Top Three Advocacy Wins for the Bay in 2023

Kayaking in Virginia-Don Runyon-1171x593

Don Runyon

We look back at what our clean water advocates accomplished across the watershed this year.

Every year, advocates show up to remind decisionmakers that clean water, a healthy environment, and happy, healthy communities matter and deserve protection. This year, thousands of advocates took more than 22,000 actions for clean water at the local, state, and federal levels. While there were both wins and losses throughout the year, we’re wrapping up 2023 (and getting you excited for 2024) by highlighting some of the major wins that were accomplished thanks to you, our dedicated Bay advocates.

1. Passed Historic Forest Preservation Legislation in Maryland

The colors of early fall peak out of a forest understory and old growth trees.

Forests are one of our most successful resources in the fight to improve the water quality. Despite their value, they continue to disappear at an alarming rate, and efforts to restore them are lagging.

Bill Portlock

Trees were once again on the docket during Maryland’s 2023 General Assembly session and proved a popular topic. CBF advocates sent nearly 4,000 letters to legislators, urging them to pass SB 526 to update the state’s landmark Forest Conservation Act.

The legislation simplifies the arcane formulas used to determine replanting requirements after construction crews clear trees, while also providing flexibility to jurisdictions to address growth needs such as affordable housing and transit-oriented development. With the new protections, Maryland’s Forest Conservation Act is among the strongest in the country.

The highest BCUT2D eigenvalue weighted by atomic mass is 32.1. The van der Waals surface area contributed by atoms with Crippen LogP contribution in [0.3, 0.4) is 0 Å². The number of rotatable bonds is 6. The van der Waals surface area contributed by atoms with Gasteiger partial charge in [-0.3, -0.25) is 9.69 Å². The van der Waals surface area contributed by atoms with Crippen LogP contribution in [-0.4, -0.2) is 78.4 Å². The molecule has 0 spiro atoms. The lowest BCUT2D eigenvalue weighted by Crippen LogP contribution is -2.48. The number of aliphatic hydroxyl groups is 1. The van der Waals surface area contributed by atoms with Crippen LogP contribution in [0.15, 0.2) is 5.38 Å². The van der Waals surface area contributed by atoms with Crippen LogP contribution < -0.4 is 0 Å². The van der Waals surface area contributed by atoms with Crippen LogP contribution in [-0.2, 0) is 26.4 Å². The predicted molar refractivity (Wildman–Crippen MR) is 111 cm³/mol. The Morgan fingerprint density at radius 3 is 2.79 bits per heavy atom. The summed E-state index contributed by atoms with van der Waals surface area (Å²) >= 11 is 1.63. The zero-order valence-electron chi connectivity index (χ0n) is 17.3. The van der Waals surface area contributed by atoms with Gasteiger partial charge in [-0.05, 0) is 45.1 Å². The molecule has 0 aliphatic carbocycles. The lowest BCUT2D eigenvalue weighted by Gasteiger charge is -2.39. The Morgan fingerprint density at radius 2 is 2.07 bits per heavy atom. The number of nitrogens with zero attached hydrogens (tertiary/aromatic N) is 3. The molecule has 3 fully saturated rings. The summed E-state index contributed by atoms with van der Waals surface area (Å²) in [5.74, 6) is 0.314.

Protecting forests is an imperative step for Maryland to mitigate climate change, reduce pollution, and benefit community health. A recent report from the Chesapeake Bay Program highlighted the loss of trees in the Chesapeake Bay watershed and the results are clear: Reforestation is critical to clean water and healthy communities. The successful updates to Maryland’s Forest Conservation Act are a start in the right direction.

2. Secured Critical Sponsors for the Federal Farm Bill

Man walking past silo on a farm

Mike Marquardt at Muddy Creek Farm in Centre County, Pennsylvania.

Kelly O'Neill/CBF Staff

Passed only once every five years, the federal Farm Bill is a package of legislation that has far-reaching impacts on the way food is grown, and the health of our communities and our waterways. If you’ve followed our blog this year, you won’t have missed how critical the conservation programs in the Farm Bill are to farmers throughout the watershed as well as to our communities and waters.

Nearly 10,000 advocates added their names to our petitions and action alerts calling on members of Congress to support a strong, clean water-friendly Farm Bill.

Those actions and signatures were critical in CBF conversations with legislators, urging them to co-sponsor the Chesapeake Bay Conservation Acceleration Act. This bill packages together five key Bay-friendly updates for the 2023 Farm Bill and would ensure Bay region farmers get the support they need to help us reach critical clean water goals.

Unfortunately, the most recent Farm Bill was passed in 2018 and expired on September 30, 2023, threatening critical conservation programs that support our farmers. This is not uncommon. In fact, every Farm Bill since 2002 expired before a new bill could be passed. The bad news is Farm Bill programs would be slashed to New Deal era funding levels if a new bill is not passed before the end of 2023.